I completed that training in mid-1968, the seventh person to be trained in her classes (she had taught several apprentices before she began the classes), and began practicing immediately. My first ten clients were the members of Esalen's Third Residential Program, of which I was the director. These brave and unwary students had never heard of Rolfing. Certainly my work was very painful in those first, uncertain days. I am grateful that they kept coming for sessions and, in fact, asked for more.

As of this writing, I have practiced this method of body therapy for twenty years. I have adhered rather closely to the structural principles Ida Rolf taught. In fact, I have always considered myself to be a rather orthodox Rolfer. This book is an attempt to formulate my present understanding of the basic principles of structural body work which were originally passed to me.

In one respect, however, I feel I have developed something slightly different from my teacher. This is in the understanding of movement. I do not mean to disparage her model of movement. She speaks of lift and lightness in the integrated body, and she understood that gravity gives energy to the well-organized body. But she was not a dancer. In practice she applied a rather static conception in which the body is seen as a stack of blocky segments, their centers of gravity to be lined up one on top of the other. It is an adequate model for most people we encounter, and I applied it in my own work for about eight years. Then I met a remarkable dancer/teacher named Oscar Aguado (now Michael Nebedon), who thoroughly refreshed my sense of movement and balance. He gave me a new view of what I was attempting to bring about in my clients. An adaptation of his model, which he called expansional balance, is presented here.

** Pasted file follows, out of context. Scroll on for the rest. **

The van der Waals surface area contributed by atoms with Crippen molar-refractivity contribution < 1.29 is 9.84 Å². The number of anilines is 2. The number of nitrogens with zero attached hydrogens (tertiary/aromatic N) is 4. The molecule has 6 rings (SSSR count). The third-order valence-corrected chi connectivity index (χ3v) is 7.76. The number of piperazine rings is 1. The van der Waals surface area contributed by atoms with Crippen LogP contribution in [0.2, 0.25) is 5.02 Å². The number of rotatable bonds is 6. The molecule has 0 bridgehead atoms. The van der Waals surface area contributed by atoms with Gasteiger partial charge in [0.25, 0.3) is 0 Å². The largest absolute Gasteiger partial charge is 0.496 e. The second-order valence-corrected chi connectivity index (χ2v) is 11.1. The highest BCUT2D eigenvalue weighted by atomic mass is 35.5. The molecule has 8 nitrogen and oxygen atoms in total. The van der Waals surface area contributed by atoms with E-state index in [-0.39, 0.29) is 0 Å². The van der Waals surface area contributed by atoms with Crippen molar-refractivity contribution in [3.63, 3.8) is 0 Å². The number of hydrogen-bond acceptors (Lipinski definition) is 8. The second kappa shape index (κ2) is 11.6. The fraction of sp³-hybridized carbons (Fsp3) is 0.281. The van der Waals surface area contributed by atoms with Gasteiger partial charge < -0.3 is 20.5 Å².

Expansional balance works with various internal extensions in such a way that the body is felt as expanding in all directions rather than resting, one segment upon another. As the legs extend down, the proper alignment of the sacrum allows the spine to extend up - a bipolar expansion we call the vertical polarity. The arms are also extending to the sides in a polarized internal expansion, the horizontal polarity, which removes the load of the shoulder girdle from the neck and allows the head to float upwards.

The differences are subtle, perhaps not even very important with many of our clients. But in the case of highly-evolved bodies, such as first-rate dancers or very effective athletes, the differences are profound. For example, Ida Rolf could never accept the turn-out of the legs used by ballet dancers. She felt turn-out was simply a distortion-producing error. She saw the undeniable damage caused by excessive use of turn-out. However, turn-out is necessary to achieve the leaps, the high aerial capacity which dance requires. Expansional balance, with its understanding of pelvic extension, reconciles the two positions. Dancers can turn out and leap without incurring this Rolfer's disapproval, so long as they can return to the parallel organization of the legs.